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Design of special fibres for sensors

Design of special fibres for sensors
Design of special fibres for sensors
Optical fibres have been developed to a high degree of sophistication for applications in long-distance transmission. Silica-based fibres have attenuations close to the theoretical minimum at wavelengths of 0.85µm, 1.3µm and 1.55µm, while the bandwidth of single-mode fibres can, for all practical purposes, be made almost infinite at wavelengths greater than 1.3µm. Attention is now being given to the design of new types of fibre for application as sensors in control and process engineering. At Southampton we have fabricated fibres with zero birefringence, strong linear birefringence and strong circular birefringence. Secondly we have made fibres with longitudinal metal components close to the core to produce electrically-activated modulation and switching. Thirdly, a technique has been developed for doping the core of single-mode fibres with rare-earth and transition-metal materials through an extension of the MCVD technique
Gambling, W.A.
70d15b3d-eaf7-44ed-9120-7ae47ba68324
Gambling, W.A.
70d15b3d-eaf7-44ed-9120-7ae47ba68324

Gambling, W.A. (1987) Design of special fibres for sensors. At IEE Colloquium 'The Application of Fibre Optics in Control and Process Engineering' IEE Colloquium 'The Application of Fibre Optics in Control and Process Engineering', United Kingdom.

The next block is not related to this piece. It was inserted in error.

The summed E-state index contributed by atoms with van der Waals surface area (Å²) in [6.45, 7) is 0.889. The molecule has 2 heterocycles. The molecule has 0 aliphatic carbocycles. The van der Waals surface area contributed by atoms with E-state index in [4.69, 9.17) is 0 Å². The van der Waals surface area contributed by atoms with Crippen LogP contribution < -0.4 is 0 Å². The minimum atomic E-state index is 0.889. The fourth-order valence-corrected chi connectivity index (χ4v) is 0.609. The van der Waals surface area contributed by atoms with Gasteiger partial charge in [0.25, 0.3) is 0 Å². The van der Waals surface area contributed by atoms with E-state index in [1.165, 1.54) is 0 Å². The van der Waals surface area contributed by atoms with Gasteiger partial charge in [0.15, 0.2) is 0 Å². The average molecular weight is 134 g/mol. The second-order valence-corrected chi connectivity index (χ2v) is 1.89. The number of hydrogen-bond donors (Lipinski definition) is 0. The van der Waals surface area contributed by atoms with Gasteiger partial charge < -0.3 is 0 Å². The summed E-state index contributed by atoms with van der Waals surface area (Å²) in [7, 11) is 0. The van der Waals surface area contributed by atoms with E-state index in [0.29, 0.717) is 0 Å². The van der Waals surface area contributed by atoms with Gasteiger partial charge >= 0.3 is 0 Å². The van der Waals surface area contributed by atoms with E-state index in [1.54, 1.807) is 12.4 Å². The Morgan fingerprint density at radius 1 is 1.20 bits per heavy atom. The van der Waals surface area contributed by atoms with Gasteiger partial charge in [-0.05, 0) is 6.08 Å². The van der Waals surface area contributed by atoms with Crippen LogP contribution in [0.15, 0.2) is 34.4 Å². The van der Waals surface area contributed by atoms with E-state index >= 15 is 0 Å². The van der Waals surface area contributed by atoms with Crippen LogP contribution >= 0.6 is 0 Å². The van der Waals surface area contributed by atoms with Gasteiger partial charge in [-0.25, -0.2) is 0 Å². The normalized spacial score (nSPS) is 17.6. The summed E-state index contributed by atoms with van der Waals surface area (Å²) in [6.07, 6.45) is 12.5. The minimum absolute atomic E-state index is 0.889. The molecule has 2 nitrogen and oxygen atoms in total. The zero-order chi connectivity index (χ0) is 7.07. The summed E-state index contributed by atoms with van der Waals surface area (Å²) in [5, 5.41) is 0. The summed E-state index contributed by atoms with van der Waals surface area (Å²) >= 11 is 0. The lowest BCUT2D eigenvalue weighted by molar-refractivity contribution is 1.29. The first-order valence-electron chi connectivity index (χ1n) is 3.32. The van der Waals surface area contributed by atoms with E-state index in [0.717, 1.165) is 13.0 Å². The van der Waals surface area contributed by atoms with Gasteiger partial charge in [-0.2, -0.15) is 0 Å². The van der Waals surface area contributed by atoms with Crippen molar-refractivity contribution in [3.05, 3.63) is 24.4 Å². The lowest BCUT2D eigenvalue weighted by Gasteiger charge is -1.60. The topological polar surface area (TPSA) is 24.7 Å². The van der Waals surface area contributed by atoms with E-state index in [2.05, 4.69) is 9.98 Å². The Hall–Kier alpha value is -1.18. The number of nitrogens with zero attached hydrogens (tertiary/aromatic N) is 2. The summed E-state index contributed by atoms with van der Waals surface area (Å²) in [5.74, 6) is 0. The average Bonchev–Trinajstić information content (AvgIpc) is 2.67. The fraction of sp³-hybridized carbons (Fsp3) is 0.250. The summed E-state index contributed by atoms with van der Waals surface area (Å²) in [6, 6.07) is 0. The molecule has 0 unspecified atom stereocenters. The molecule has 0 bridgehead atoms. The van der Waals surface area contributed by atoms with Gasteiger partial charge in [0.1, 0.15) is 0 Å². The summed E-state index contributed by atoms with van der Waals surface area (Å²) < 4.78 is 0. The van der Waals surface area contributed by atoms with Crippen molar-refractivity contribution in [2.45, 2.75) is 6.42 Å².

Record type: Conference or Workshop Item (Paper)

Abstract

Optical fibres have been developed to a high degree of sophistication for applications in long-distance transmission. Silica-based fibres have attenuations close to the theoretical minimum at wavelengths of 0.85µm, 1.3µm and 1.55µm, while the bandwidth of single-mode fibres can, for all practical purposes, be made almost infinite at wavelengths greater than 1.3µm. Attention is now being given to the design of new types of fibre for application as sensors in control and process engineering. At Southampton we have fabricated fibres with zero birefringence, strong linear birefringence and strong circular birefringence. Secondly we have made fibres with longitudinal metal components close to the core to produce electrically-activated modulation and switching. Thirdly, a technique has been developed for doping the core of single-mode fibres with rare-earth and transition-metal materials through an extension of the MCVD technique

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Published date: 1987
Venue - Dates: IEE Colloquium 'The Application of Fibre Optics in Control and Process Engineering', United Kingdom, 1987-01-01

Identifiers

Local EPrints ID: 77634
URI: https://eprints.soton.ac.uk/id/eprint/77634
PURE UUID: 338f2c88-123d-4da9-944b-9eaf51707c21

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Date deposited: 11 Mar 2010
Last modified: 18 Jul 2017 23:30

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